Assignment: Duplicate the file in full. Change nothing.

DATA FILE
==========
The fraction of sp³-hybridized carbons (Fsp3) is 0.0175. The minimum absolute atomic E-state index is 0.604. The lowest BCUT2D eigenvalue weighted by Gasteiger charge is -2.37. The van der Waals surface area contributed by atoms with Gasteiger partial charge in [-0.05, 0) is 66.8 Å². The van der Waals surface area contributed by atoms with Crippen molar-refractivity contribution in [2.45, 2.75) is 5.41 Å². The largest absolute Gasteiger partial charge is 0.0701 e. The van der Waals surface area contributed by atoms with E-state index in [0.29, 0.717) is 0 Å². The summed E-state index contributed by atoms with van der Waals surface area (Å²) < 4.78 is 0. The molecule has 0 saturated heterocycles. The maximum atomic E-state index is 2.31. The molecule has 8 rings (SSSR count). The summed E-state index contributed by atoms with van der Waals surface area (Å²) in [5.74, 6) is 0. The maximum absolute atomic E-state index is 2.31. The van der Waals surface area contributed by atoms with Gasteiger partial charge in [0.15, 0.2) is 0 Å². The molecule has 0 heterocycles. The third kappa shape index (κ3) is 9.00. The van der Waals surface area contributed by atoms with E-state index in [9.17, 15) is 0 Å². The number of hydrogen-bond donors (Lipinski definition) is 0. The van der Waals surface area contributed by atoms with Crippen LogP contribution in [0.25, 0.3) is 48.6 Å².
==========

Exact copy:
The fraction of sp³-hybridized carbons (Fsp3) is 0.0175. The minimum absolute atomic E-state index is 0.604. The lowest BCUT2D eigenvalue weighted by Gasteiger charge is -2.37. The van der Waals surface area contributed by atoms with Gasteiger partial charge in [-0.05, 0) is 66.8 Å². The van der Waals surface area contributed by atoms with Crippen molar-refractivity contribution in [2.45, 2.75) is 5.41 Å². The largest absolute Gasteiger partial charge is 0.0701 e. The van der Waals surface area contributed by atoms with E-state index in [0.29, 0.717) is 0 Å². The summed E-state index contributed by atoms with van der Waals surface area (Å²) < 4.78 is 0. The molecule has 0 saturated heterocycles. The maximum atomic E-state index is 2.31. The molecule has 8 rings (SSSR count). The summed E-state index contributed by atoms with van der Waals surface area (Å²) in [5.74, 6) is 0. The maximum absolute atomic E-state index is 2.31. The van der Waals surface area contributed by atoms with Gasteiger partial charge in [0.15, 0.2) is 0 Å². The molecule has 0 heterocycles. The third kappa shape index (κ3) is 9.00. The van der Waals surface area contributed by atoms with E-state index in [9.17, 15) is 0 Å². The number of hydrogen-bond donors (Lipinski definition) is 0. The van der Waals surface area contributed by atoms with Crippen LogP contribution in [0.25, 0.3) is 48.6 Å².